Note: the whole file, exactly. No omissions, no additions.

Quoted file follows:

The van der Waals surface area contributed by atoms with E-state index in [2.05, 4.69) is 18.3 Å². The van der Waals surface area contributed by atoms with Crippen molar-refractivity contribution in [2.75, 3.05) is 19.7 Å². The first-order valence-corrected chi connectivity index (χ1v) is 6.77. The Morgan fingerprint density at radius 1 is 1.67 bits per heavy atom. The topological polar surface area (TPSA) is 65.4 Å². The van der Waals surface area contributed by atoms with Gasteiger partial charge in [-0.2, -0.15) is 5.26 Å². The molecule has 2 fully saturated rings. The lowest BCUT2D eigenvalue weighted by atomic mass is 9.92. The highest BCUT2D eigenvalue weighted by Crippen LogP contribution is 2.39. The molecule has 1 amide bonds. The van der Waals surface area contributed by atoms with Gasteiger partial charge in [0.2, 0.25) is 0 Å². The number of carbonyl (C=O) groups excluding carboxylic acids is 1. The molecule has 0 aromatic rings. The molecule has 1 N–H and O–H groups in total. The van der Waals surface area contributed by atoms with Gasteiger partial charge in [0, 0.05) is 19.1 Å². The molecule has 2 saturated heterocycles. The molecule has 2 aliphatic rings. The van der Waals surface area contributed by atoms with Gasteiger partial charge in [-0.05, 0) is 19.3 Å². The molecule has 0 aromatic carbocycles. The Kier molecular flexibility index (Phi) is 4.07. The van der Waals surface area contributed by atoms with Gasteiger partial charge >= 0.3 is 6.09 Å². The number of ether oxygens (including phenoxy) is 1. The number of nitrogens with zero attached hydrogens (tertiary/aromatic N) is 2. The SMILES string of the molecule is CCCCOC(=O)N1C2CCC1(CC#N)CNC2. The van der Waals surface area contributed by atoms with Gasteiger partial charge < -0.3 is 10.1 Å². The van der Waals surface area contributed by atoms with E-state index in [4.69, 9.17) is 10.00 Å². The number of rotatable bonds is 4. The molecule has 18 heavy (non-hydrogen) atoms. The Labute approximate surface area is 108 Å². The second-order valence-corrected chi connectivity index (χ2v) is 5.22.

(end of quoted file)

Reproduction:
The van der Waals surface area contributed by atoms with E-state index in [2.05, 4.69) is 18.3 Å². The van der Waals surface area contributed by atoms with Crippen molar-refractivity contribution in [2.75, 3.05) is 19.7 Å². The first-order valence-corrected chi connectivity index (χ1v) is 6.77. The Morgan fingerprint density at radius 1 is 1.67 bits per heavy atom. The topological polar surface area (TPSA) is 65.4 Å². The van der Waals surface area contributed by atoms with Gasteiger partial charge in [-0.2, -0.15) is 5.26 Å². The molecule has 2 fully saturated rings. The lowest BCUT2D eigenvalue weighted by atomic mass is 9.92. The highest BCUT2D eigenvalue weighted by Crippen LogP contribution is 2.39. The molecule has 1 amide bonds. The van der Waals surface area contributed by atoms with Gasteiger partial charge in [0.2, 0.25) is 0 Å². The number of carbonyl (C=O) groups excluding carboxylic acids is 1. The molecule has 0 aromatic rings. The molecule has 1 N–H and O–H groups in total. The van der Waals surface area contributed by atoms with Gasteiger partial charge in [0, 0.05) is 19.1 Å². The molecule has 2 saturated heterocycles. The molecule has 2 aliphatic rings. The van der Waals surface area contributed by atoms with Gasteiger partial charge in [-0.05, 0) is 19.3 Å². The molecule has 0 aromatic carbocycles. The Kier molecular flexibility index (Phi) is 4.07. The van der Waals surface area contributed by atoms with Gasteiger partial charge >= 0.3 is 6.09 Å². The number of ether oxygens (including phenoxy) is 1. The number of nitrogens with zero attached hydrogens (tertiary/aromatic N) is 2. The SMILES string of the molecule is CCCCOC(=O)N1C2CCC1(CC#N)CNC2. The van der Waals surface area contributed by atoms with Gasteiger partial charge < -0.3 is 10.1 Å². The van der Waals surface area contributed by atoms with E-state index in [4.69, 9.17) is 10.00 Å². The number of rotatable bonds is 4. The molecule has 18 heavy (non-hydrogen) atoms. The Labute approximate surface area is 108 Å². The second-order valence-corrected chi connectivity index (χ2v) is 5.22.